Dealing with diversity in internationalised higher education institutions
journal contributionposted on 06.12.2017, 00:00 by Erlenawati SawirErlenawati Sawir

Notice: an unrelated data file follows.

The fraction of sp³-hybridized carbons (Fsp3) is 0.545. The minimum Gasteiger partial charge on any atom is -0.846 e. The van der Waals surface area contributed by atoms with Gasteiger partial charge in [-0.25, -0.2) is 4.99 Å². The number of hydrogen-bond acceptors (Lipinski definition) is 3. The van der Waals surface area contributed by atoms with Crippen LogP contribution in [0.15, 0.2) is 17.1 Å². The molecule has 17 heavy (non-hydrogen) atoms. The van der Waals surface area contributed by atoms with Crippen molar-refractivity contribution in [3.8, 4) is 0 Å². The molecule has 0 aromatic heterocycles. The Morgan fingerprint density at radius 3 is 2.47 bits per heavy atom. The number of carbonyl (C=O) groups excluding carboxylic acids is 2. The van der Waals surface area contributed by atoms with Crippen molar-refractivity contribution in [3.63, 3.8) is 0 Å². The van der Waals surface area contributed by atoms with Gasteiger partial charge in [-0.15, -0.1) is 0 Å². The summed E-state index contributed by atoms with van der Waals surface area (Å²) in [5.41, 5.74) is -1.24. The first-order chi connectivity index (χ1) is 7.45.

While the economic benefits created by international education export are well documented, few systematic and qualitative analysis studies have been conducted to examine how academic staff perceive the presence of international students in their institutions. Using interview data from 80 academic staff from different disciplines in one higher institution in Australia, this study examines whether the presence of international students has an impact on staff teaching practice. Some of the academic staff reported that they made no adjustments to their teaching. They treated all students as one student group. Other staff members said that there have been changes in their teaching in response to the presence of international students in their classroom. The paper discusses some of the underlying causes of these responses, and implications for the practice of international education. The discussion of the findings is informed by Bennett’s Developmental Model of Intercultural Sensitivity, which helps us understand how people respond to cultural differences.